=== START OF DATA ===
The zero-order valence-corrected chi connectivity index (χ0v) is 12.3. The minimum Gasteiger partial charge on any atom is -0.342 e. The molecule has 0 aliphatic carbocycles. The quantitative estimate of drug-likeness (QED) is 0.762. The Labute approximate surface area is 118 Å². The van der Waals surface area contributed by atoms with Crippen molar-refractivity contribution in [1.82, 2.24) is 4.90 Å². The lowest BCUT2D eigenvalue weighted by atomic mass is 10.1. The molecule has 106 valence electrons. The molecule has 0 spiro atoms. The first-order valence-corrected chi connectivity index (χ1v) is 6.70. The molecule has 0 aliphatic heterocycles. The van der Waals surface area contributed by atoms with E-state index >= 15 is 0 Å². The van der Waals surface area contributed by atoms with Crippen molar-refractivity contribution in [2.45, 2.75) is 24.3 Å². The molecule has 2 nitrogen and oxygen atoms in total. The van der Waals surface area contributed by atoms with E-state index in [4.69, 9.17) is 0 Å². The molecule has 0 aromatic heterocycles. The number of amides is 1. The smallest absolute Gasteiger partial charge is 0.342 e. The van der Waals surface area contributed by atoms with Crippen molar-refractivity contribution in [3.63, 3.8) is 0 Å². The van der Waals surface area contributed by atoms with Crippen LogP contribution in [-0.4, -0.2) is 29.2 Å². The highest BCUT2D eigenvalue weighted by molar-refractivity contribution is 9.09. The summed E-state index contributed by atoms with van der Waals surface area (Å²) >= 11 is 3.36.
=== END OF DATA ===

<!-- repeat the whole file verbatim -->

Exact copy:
The zero-order valence-corrected chi connectivity index (χ0v) is 12.3. The minimum Gasteiger partial charge on any atom is -0.342 e. The molecule has 0 aliphatic carbocycles. The quantitative estimate of drug-likeness (QED) is 0.762. The Labute approximate surface area is 118 Å². The van der Waals surface area contributed by atoms with Crippen molar-refractivity contribution in [1.82, 2.24) is 4.90 Å². The lowest BCUT2D eigenvalue weighted by atomic mass is 10.1. The molecule has 106 valence electrons. The molecule has 0 spiro atoms. The first-order valence-corrected chi connectivity index (χ1v) is 6.70. The molecule has 0 aliphatic heterocycles. The van der Waals surface area contributed by atoms with E-state index >= 15 is 0 Å². The van der Waals surface area contributed by atoms with Crippen molar-refractivity contribution in [2.45, 2.75) is 24.3 Å². The molecule has 2 nitrogen and oxygen atoms in total. The van der Waals surface area contributed by atoms with E-state index in [4.69, 9.17) is 0 Å². The molecule has 0 aromatic heterocycles. The number of amides is 1. The smallest absolute Gasteiger partial charge is 0.342 e. The van der Waals surface area contributed by atoms with Crippen molar-refractivity contribution in [3.63, 3.8) is 0 Å². The van der Waals surface area contributed by atoms with Crippen LogP contribution in [-0.4, -0.2) is 29.2 Å². The highest BCUT2D eigenvalue weighted by molar-refractivity contribution is 9.09. The summed E-state index contributed by atoms with van der Waals surface area (Å²) >= 11 is 3.36.